Osteoarthritis is a common condition that develops as we age and often occurs in the weight-bearing joints. The hip, which is one of the body’s largest joints, helps you complete everyday activities such as bending over to put on your shoes, and even the simple act of walking. 

Despite being a fairly common condition, hip arthritis has no single specific cause and this can be baffling for some as they are not able to pinpoint what exactly caused them to develop the condition. 

What we do know is that there are some factors that may put one more at risk of developing hip arthritis but there is no need to worry, as there are effective treatments available that will help you to regain your quality of life. 

Read on to find out more. 

1. Increasing age

Hip arthritis is sometimes regarded as “wear and tear of the hip” and this explains why increasing age plays a part in developing the condition. Anyone 50 years old and above may be more susceptible, as the cartilage in the hip joint becomes frayed and thinned out over time, allowing the bones in the joint surface to rub against each other. 

2.  Family history

You are more likely to develop hip arthritis if you have a family history of osteoarthritis. Studies have estimated that 60% of hip arthritis cases may be influenced by genetics. However, it is also worthy to note that not all cases are inherited; it simply means genetics together with other risk factors may play a part. 

3. A previous injury

As hip arthritis occurs when the cartilage in the hip joint gets damaged, sustaining an injury to your hip that affects the cartilage may put you at high risk of developing the condition. This is  referred to as post-traumatic arthritis, and is usually caused by dislocations or fractures in the hip.

4. Obesity

Everyday activities such as walking and bending already put pressure on your joints. Coupled with the extra stress due to the pounds that you have put on, obesity can increase the loading of your joint cartilage, and your chances of developing hip arthritis

5. Abnormality of the hip joint

If you were born with an improper formation of the hip joint, a condition known as hip dysplasia, or there are abnormalities in the shape of the bones that form the hip joint, for example, femoroacetabular impingement, you may have a higher risk of developing hip arthritis. These abnormalities affect the normal load distribution across the hip joint during movement, and may predispose to hip labral tears and cartilage damage.

Hip arthritis treatment options in Singapore

Hip Arthritis in the Early Stages

While there is no absolute cure for hip arthritis, there are a few different types of conservative and surgical treatments available that will help relieve symptoms and improve your mobility.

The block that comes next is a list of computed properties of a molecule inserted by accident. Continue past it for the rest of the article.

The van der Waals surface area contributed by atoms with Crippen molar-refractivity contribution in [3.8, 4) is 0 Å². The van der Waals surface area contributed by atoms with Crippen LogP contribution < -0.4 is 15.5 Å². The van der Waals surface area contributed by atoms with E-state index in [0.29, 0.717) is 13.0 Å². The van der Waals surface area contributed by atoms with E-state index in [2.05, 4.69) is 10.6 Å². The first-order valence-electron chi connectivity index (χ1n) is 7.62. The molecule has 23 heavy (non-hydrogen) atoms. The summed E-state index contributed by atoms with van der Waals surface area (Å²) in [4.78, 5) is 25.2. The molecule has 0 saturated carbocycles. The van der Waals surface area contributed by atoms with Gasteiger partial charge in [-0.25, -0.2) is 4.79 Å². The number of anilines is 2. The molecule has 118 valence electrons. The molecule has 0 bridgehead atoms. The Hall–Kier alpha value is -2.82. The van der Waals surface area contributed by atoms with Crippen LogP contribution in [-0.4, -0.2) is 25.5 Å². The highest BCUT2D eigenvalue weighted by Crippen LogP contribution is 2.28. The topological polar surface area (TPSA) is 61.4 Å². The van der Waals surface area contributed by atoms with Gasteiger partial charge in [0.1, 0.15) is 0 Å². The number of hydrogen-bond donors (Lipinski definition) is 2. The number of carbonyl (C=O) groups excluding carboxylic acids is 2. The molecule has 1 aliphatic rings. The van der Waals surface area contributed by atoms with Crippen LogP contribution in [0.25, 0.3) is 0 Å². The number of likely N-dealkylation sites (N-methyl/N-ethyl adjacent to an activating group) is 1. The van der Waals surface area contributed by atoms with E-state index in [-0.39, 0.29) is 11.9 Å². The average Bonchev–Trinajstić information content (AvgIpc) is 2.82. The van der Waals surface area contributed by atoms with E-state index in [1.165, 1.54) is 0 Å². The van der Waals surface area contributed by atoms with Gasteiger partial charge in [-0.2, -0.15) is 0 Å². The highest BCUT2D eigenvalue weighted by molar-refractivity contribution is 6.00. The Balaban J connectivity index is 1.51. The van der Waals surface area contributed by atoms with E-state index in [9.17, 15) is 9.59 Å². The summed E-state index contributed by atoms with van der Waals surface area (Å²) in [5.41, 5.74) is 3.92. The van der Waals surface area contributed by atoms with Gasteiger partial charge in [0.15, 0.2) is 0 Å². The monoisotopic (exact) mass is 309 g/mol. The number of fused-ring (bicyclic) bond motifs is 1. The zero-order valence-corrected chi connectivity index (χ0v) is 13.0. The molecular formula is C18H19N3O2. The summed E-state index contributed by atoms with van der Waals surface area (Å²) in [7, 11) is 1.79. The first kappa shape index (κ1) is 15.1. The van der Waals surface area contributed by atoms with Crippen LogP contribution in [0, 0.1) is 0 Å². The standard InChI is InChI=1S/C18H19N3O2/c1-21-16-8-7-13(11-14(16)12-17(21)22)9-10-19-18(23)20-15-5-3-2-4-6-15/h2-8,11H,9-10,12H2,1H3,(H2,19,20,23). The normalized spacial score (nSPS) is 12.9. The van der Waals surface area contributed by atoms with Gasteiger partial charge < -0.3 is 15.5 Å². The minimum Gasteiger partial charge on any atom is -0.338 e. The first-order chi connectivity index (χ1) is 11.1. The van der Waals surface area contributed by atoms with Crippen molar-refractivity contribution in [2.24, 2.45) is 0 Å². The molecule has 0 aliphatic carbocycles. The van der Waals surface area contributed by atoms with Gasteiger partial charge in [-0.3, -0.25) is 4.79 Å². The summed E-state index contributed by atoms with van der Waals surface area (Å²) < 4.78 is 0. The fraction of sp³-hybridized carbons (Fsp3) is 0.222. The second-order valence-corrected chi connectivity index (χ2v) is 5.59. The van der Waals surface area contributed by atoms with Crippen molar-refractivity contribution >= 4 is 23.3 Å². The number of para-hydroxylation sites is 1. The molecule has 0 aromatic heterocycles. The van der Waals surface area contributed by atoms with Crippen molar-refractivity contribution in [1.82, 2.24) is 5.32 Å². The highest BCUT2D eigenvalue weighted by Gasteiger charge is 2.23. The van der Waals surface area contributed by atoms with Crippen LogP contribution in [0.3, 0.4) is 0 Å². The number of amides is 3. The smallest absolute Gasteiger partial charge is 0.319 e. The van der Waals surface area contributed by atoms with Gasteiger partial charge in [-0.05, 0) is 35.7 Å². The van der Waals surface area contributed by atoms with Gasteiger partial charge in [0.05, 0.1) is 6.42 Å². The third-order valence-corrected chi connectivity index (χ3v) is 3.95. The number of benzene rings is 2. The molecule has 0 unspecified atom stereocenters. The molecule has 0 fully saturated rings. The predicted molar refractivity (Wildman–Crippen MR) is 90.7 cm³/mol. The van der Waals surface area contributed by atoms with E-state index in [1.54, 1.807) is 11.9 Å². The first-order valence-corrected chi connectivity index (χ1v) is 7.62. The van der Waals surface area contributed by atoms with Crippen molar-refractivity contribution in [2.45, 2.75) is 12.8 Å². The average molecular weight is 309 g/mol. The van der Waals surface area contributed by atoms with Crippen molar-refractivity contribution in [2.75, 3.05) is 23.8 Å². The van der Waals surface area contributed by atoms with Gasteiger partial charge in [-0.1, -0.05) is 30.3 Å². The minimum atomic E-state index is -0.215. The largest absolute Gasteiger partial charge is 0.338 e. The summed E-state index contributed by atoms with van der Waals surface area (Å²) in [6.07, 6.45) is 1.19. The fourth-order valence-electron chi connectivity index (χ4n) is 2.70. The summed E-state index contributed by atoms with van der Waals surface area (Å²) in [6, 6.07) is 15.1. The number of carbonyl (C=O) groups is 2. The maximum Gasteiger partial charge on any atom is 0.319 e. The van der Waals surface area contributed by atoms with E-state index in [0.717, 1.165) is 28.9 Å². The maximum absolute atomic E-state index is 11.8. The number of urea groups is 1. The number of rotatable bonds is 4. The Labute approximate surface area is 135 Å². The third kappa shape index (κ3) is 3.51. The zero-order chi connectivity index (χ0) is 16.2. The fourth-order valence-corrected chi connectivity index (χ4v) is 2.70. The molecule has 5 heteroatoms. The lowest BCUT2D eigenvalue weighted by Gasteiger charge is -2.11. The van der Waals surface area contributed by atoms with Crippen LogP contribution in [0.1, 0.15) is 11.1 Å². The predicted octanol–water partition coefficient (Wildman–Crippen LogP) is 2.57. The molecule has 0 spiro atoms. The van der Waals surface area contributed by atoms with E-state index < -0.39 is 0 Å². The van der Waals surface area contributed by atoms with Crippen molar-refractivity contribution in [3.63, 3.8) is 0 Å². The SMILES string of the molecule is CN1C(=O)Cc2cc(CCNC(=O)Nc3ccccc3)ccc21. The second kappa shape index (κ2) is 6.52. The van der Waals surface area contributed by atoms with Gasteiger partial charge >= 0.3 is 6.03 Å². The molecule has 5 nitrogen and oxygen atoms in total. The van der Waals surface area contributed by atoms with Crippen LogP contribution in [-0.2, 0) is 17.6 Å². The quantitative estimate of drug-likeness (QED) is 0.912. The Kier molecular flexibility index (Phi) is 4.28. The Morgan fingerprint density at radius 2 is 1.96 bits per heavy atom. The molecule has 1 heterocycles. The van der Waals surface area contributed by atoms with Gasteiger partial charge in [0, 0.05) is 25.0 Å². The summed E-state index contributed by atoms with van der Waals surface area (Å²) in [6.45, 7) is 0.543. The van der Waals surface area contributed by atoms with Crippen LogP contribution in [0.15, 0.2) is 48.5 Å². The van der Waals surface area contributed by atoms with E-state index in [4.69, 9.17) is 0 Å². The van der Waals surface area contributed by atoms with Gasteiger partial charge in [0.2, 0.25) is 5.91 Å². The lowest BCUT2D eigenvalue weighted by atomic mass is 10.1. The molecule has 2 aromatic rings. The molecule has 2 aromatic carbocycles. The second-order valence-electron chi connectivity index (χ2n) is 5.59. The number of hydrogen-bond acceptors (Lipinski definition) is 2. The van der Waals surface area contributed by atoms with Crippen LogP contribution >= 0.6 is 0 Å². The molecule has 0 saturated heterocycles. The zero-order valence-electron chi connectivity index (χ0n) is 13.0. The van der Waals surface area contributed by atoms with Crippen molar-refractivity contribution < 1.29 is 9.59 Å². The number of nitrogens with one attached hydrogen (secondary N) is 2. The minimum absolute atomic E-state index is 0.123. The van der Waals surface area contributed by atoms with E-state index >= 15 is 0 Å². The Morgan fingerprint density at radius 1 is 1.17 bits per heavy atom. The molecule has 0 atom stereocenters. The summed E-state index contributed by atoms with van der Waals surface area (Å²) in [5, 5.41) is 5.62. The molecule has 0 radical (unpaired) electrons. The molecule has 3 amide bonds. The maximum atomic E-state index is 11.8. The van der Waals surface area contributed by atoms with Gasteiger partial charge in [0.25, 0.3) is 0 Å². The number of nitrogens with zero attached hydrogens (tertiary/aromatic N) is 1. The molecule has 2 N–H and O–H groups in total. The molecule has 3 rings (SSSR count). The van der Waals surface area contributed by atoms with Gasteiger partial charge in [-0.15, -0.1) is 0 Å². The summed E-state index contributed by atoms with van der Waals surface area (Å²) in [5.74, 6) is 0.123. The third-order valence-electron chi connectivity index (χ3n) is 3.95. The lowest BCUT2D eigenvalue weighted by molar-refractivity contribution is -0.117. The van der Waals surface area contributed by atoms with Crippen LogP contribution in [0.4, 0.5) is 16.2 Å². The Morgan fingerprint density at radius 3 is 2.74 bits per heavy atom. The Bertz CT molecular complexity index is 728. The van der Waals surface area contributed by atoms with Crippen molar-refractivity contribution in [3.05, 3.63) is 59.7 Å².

Non-surgical treatments

Hip arthritis in the early stages are usually treated with non-surgical methods as they tend to respond well to these treatments:

  • Lifestyle modifications – Your orthopaedic surgeon may advise you to cut down on activities that aggravate your condition, such as excessive walking and climbing, high-impact sports that put stress on the hip, and maybe even losing some weight to reduce stress on the hip joint. 
  • Physical therapy – You may be required to go through physical therapy to help you increase your range of motion and flexibility as well as to strengthen muscles in your hip and leg. 
  • Assistive devices – Walking supports like canes or crutches may be helpful in improving your mobility and putting less strain on your hip joint. 
  • Medications – Pain relievers and medications that reduce inflammation may be prescribed to go hand in hand with other non-surgical treatments. 
  • Hip injections – this can be in the form of hyaluronic acid for viscosupplementation or platelet rich plasma to enhance reparative processes in the joint

Surgical treatments

If your hip arthritis does not respond to conservative treatments or the condition is causing disability, your orthopaedic surgeon may recommend surgery. 

There are a few surgical options: 

  • Total hip arthroplasty – Also referred to as a total hip replacement surgery, this involves removing the damaged hip ball and socket, then replacing them with a prosthesis made of metal with a plastic or ceramic lining to restore the function of your hip. Advances in total hip replacement technology have allowed increased longevity of hip replacements and improved range of motion, allowing patients to greatly enhance their quality of life. 
  • Hip arthroscopy – This involves a keyhole procedure to repair the damaged labrum and cartilage and to remove the inflamed soft tissue, loose bodies or unstable cartilage flaps. Hip arthroscopy is only beneficial in early cases with mild arthritis for symptom improvement.

Reach out to us today if you suspect that you are suffering from hip arthritis and let our orthopaedic surgeon, Dr Poh, help you enjoy a better quality of life.